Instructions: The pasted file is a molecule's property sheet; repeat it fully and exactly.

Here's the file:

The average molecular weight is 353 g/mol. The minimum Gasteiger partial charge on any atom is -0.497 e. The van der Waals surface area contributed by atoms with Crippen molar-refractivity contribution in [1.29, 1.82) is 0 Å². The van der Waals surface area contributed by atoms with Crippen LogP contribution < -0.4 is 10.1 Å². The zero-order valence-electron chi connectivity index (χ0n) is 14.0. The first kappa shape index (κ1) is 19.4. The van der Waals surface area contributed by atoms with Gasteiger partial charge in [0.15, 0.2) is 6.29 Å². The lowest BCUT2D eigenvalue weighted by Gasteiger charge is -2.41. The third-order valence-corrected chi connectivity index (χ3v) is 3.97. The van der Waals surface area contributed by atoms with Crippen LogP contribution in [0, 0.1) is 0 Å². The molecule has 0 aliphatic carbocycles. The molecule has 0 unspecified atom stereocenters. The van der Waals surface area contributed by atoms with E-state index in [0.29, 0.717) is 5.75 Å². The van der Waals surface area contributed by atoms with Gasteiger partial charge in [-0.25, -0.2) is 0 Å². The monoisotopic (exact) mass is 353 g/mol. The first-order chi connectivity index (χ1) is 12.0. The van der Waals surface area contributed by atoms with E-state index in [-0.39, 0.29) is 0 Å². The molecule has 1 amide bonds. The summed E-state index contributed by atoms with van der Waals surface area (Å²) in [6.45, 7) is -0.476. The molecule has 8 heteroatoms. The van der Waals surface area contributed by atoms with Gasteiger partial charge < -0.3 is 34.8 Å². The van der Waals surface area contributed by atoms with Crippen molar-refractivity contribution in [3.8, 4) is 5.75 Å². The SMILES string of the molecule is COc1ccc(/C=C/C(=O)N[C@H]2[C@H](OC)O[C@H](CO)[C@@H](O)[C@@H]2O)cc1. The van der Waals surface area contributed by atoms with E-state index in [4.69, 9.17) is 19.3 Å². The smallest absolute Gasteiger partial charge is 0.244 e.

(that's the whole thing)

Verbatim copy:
The average molecular weight is 353 g/mol. The minimum Gasteiger partial charge on any atom is -0.497 e. The van der Waals surface area contributed by atoms with Crippen molar-refractivity contribution in [1.29, 1.82) is 0 Å². The van der Waals surface area contributed by atoms with Crippen LogP contribution < -0.4 is 10.1 Å². The zero-order valence-electron chi connectivity index (χ0n) is 14.0. The first kappa shape index (κ1) is 19.4. The van der Waals surface area contributed by atoms with Gasteiger partial charge in [0.15, 0.2) is 6.29 Å². The lowest BCUT2D eigenvalue weighted by Gasteiger charge is -2.41. The third-order valence-corrected chi connectivity index (χ3v) is 3.97. The van der Waals surface area contributed by atoms with Crippen LogP contribution in [0, 0.1) is 0 Å². The molecule has 0 aliphatic carbocycles. The molecule has 0 unspecified atom stereocenters. The van der Waals surface area contributed by atoms with E-state index in [0.29, 0.717) is 5.75 Å². The van der Waals surface area contributed by atoms with Gasteiger partial charge in [-0.25, -0.2) is 0 Å². The monoisotopic (exact) mass is 353 g/mol. The first-order chi connectivity index (χ1) is 12.0. The van der Waals surface area contributed by atoms with E-state index in [-0.39, 0.29) is 0 Å². The molecule has 1 amide bonds. The summed E-state index contributed by atoms with van der Waals surface area (Å²) in [6.45, 7) is -0.476. The molecule has 8 heteroatoms. The van der Waals surface area contributed by atoms with Gasteiger partial charge < -0.3 is 34.8 Å². The van der Waals surface area contributed by atoms with Crippen molar-refractivity contribution in [3.8, 4) is 5.75 Å². The SMILES string of the molecule is COc1ccc(/C=C/C(=O)N[C@H]2[C@H](OC)O[C@H](CO)[C@@H](O)[C@@H]2O)cc1. The van der Waals surface area contributed by atoms with E-state index in [4.69, 9.17) is 19.3 Å². The smallest absolute Gasteiger partial charge is 0.244 e.